2 days ago

The myths about Software Development

As businesses are embarking on the digitalization journey, software solutions have become a central point of all business operations. Many people have exaggerated expectations of what building software looks like and have a stereotypical view of software engineers.

The types of software-related myths are listed below:

Adding new features is easy

This cannot be any further away from reality. If you have not built the foundation to be scalable (which happens with many products where there is no need for additional features ), it is nearly impossible to make a change and add a new feature.

And even if you have considered integrating new features from the start, it still is not an easy task to do so, as you have to dig deep into the code and attach a completely new module, which might interfere with other modules and cause some errors/bugs.

A digital product should be planned realistically and in relevance. 95% of software projects fail because the architecture planning is flawed and false expectations are created.

Adding additional team members equals faster and better development

This is hardly ever the case, as the time you spend onboarding new members and the time it takes for them to adapt to this project mid-way makes it even harder to develop quality products fast. Although, there are some cases where this actually might work if planned and executed well.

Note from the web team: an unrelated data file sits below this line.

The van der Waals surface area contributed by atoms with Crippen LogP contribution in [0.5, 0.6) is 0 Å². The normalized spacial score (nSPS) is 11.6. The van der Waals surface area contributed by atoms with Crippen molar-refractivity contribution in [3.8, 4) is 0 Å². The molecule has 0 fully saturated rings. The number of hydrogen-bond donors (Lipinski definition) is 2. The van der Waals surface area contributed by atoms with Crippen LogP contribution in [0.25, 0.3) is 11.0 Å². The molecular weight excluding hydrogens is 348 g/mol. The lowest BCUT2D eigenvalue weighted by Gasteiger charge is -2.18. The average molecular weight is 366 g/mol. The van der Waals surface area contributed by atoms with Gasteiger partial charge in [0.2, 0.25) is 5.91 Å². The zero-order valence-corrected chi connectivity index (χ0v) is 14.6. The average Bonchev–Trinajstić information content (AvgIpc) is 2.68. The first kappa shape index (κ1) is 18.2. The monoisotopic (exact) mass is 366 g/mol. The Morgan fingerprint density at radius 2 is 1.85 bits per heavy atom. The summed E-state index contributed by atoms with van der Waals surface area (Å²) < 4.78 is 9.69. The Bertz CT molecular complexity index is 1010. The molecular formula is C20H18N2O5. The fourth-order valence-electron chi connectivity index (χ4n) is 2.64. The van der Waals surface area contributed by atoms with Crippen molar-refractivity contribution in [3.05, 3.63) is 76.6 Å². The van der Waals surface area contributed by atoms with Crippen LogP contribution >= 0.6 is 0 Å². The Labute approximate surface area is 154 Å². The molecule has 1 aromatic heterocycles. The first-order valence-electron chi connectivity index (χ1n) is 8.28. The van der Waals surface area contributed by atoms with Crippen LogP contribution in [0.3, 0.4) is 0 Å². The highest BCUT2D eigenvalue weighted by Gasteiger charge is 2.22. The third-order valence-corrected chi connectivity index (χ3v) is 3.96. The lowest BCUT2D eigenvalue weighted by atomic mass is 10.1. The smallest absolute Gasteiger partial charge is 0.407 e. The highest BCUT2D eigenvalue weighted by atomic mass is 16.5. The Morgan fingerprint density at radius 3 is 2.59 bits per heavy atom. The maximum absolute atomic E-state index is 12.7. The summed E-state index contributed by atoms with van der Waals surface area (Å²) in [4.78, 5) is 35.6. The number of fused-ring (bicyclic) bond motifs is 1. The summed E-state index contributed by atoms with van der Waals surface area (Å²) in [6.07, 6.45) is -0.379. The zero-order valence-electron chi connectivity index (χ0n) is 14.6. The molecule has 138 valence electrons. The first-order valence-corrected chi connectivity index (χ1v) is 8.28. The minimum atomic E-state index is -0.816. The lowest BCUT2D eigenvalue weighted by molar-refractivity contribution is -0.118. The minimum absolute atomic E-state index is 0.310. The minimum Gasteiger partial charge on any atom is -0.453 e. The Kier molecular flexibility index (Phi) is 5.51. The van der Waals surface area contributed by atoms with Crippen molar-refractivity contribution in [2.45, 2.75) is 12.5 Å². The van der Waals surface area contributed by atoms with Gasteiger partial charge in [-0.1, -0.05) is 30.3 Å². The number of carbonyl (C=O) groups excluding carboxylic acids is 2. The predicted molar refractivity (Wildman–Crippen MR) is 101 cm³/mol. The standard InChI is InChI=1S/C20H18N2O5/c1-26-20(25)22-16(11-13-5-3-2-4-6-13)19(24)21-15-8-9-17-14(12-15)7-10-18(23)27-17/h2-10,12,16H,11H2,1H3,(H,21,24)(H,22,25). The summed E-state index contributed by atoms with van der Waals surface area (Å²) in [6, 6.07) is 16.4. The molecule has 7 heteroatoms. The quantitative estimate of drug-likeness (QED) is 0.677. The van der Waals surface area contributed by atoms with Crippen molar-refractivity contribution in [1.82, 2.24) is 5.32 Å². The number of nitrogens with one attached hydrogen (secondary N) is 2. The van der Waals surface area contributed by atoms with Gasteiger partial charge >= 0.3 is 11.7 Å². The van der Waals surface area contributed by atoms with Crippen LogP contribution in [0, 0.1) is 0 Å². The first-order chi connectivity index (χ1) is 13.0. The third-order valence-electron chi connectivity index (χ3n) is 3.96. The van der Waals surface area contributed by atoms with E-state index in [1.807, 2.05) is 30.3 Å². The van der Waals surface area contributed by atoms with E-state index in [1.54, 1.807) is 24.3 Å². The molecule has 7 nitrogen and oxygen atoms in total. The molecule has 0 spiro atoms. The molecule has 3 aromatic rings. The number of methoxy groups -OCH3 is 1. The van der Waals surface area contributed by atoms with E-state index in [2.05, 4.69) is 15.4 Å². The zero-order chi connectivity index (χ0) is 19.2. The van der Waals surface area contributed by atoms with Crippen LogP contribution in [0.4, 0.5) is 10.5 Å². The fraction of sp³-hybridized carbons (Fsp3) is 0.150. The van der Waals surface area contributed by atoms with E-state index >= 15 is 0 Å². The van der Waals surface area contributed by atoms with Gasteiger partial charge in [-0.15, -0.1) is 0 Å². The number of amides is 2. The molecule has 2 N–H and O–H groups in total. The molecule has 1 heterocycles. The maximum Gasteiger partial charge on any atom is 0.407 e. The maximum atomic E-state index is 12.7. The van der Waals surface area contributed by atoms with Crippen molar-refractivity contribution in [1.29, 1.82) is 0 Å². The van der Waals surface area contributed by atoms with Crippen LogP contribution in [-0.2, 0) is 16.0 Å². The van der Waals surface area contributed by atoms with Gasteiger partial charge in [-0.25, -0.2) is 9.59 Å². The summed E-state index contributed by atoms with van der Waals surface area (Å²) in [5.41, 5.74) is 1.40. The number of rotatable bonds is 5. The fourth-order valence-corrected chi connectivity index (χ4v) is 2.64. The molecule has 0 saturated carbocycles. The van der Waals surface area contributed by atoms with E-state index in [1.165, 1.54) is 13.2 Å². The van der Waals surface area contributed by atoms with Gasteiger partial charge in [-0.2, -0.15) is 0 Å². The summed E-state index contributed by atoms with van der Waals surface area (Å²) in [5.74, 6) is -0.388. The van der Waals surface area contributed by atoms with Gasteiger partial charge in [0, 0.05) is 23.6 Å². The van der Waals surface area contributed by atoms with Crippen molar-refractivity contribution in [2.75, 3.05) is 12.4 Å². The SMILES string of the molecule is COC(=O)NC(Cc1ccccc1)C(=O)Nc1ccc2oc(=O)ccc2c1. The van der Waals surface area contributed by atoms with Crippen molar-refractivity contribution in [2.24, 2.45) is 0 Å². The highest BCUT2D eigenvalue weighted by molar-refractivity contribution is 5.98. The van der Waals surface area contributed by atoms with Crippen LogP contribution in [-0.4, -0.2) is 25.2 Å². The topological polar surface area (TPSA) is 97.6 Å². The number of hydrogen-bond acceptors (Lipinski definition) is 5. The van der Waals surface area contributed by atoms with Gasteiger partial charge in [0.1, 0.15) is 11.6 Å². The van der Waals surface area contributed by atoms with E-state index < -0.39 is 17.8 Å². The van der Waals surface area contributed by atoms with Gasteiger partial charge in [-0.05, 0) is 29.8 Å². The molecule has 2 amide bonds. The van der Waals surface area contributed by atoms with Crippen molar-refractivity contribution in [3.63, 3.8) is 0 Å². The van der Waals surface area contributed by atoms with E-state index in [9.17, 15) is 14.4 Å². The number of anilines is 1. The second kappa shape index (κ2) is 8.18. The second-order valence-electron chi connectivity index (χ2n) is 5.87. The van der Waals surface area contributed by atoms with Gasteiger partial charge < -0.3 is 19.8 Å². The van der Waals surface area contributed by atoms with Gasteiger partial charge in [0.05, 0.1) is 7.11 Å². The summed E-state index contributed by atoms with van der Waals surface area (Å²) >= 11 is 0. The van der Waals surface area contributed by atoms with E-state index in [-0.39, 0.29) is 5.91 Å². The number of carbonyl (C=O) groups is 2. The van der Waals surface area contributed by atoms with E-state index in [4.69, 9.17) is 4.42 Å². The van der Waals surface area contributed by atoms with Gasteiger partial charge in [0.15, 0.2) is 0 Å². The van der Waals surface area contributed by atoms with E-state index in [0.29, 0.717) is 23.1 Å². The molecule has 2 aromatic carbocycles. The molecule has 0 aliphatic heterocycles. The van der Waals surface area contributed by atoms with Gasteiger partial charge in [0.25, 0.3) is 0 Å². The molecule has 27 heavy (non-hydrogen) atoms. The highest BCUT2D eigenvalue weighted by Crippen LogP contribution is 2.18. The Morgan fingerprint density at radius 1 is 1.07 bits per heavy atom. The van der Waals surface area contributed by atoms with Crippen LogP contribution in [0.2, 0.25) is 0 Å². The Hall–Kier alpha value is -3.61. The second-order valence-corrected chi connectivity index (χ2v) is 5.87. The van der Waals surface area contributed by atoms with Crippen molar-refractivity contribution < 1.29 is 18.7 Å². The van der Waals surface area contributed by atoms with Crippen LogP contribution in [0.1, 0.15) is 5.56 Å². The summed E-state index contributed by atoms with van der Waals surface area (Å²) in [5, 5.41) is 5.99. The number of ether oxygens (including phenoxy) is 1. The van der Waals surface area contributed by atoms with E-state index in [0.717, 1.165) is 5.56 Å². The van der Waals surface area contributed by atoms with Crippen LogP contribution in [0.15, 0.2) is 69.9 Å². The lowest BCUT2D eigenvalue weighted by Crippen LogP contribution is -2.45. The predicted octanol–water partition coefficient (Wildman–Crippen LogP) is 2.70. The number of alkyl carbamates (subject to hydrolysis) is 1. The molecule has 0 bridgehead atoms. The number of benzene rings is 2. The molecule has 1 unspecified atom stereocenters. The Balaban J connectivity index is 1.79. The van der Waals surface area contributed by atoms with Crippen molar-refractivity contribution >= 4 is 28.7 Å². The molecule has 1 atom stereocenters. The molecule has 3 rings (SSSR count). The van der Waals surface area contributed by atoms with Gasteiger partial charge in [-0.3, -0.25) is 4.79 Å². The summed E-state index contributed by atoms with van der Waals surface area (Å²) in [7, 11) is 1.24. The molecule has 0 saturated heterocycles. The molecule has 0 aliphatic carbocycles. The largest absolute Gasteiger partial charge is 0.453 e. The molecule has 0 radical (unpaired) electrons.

A digital product should be planned realistically and in relevance. 95% of software projects fail because the architecture planning is flawed and false expectations are created.

One programming language is better than others

Developers like to praise the languages they use, so sometimes you might hear that one language is much better than others. But in reality, each language serves a specific purpose. That’s why it’s impossible to say for sure that one language is better than another. It’s similar to asking whether Italian or French is better – that might depend on the country where you’re located.

Most of the time, a single task may require knowledge of several languages. That’s why it’s better to view the programming scene as languages working together instead of competing with each other.

The release of the product equals the end of the project

Software products are like living organisms- they have their own lifecycle and are subject to changes. Besides, the reality around them is constantly evolving as well – from market and business trends to new technologies and consumer preferences. Users might demand new functionalities and improvements too.

The product still needs to be maintained, and any bugs reported by end-users need to be addressed. Software solutions require constant care from the team to ensure smooth performance.

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